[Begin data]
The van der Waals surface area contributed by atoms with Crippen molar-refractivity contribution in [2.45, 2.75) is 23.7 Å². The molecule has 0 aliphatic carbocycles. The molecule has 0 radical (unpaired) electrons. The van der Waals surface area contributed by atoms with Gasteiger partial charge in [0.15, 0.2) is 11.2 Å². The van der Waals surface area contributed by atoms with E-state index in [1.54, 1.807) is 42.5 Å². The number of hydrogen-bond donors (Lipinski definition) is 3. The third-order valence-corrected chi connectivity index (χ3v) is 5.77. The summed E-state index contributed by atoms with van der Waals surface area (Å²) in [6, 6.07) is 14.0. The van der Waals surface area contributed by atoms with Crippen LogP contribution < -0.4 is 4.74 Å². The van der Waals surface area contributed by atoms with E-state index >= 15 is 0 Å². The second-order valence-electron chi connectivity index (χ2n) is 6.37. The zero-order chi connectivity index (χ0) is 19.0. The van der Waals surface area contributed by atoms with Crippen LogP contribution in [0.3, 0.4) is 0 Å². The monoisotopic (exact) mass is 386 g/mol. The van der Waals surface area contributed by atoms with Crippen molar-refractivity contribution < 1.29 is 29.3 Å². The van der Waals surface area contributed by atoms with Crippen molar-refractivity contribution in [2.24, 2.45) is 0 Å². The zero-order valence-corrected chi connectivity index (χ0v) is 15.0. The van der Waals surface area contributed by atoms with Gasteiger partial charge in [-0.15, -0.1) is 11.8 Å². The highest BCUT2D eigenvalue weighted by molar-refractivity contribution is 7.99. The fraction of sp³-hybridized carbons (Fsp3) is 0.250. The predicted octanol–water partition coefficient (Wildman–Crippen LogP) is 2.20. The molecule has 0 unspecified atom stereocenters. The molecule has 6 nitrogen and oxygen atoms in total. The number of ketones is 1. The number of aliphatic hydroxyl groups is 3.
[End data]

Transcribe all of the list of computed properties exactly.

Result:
The van der Waals surface area contributed by atoms with Crippen molar-refractivity contribution in [2.45, 2.75) is 23.7 Å². The molecule has 0 aliphatic carbocycles. The molecule has 0 radical (unpaired) electrons. The van der Waals surface area contributed by atoms with Gasteiger partial charge in [0.15, 0.2) is 11.2 Å². The van der Waals surface area contributed by atoms with E-state index in [1.54, 1.807) is 42.5 Å². The number of hydrogen-bond donors (Lipinski definition) is 3. The third-order valence-corrected chi connectivity index (χ3v) is 5.77. The summed E-state index contributed by atoms with van der Waals surface area (Å²) in [6, 6.07) is 14.0. The van der Waals surface area contributed by atoms with Crippen LogP contribution < -0.4 is 4.74 Å². The van der Waals surface area contributed by atoms with E-state index >= 15 is 0 Å². The second-order valence-electron chi connectivity index (χ2n) is 6.37. The zero-order chi connectivity index (χ0) is 19.0. The van der Waals surface area contributed by atoms with Crippen LogP contribution in [0.3, 0.4) is 0 Å². The monoisotopic (exact) mass is 386 g/mol. The van der Waals surface area contributed by atoms with Crippen molar-refractivity contribution < 1.29 is 29.3 Å². The van der Waals surface area contributed by atoms with Crippen molar-refractivity contribution in [2.24, 2.45) is 0 Å². The zero-order valence-corrected chi connectivity index (χ0v) is 15.0. The van der Waals surface area contributed by atoms with Gasteiger partial charge in [-0.15, -0.1) is 11.8 Å². The highest BCUT2D eigenvalue weighted by molar-refractivity contribution is 7.99. The fraction of sp³-hybridized carbons (Fsp3) is 0.250. The predicted octanol–water partition coefficient (Wildman–Crippen LogP) is 2.20. The molecule has 0 unspecified atom stereocenters. The molecule has 6 nitrogen and oxygen atoms in total. The number of ketones is 1. The number of aliphatic hydroxyl groups is 3.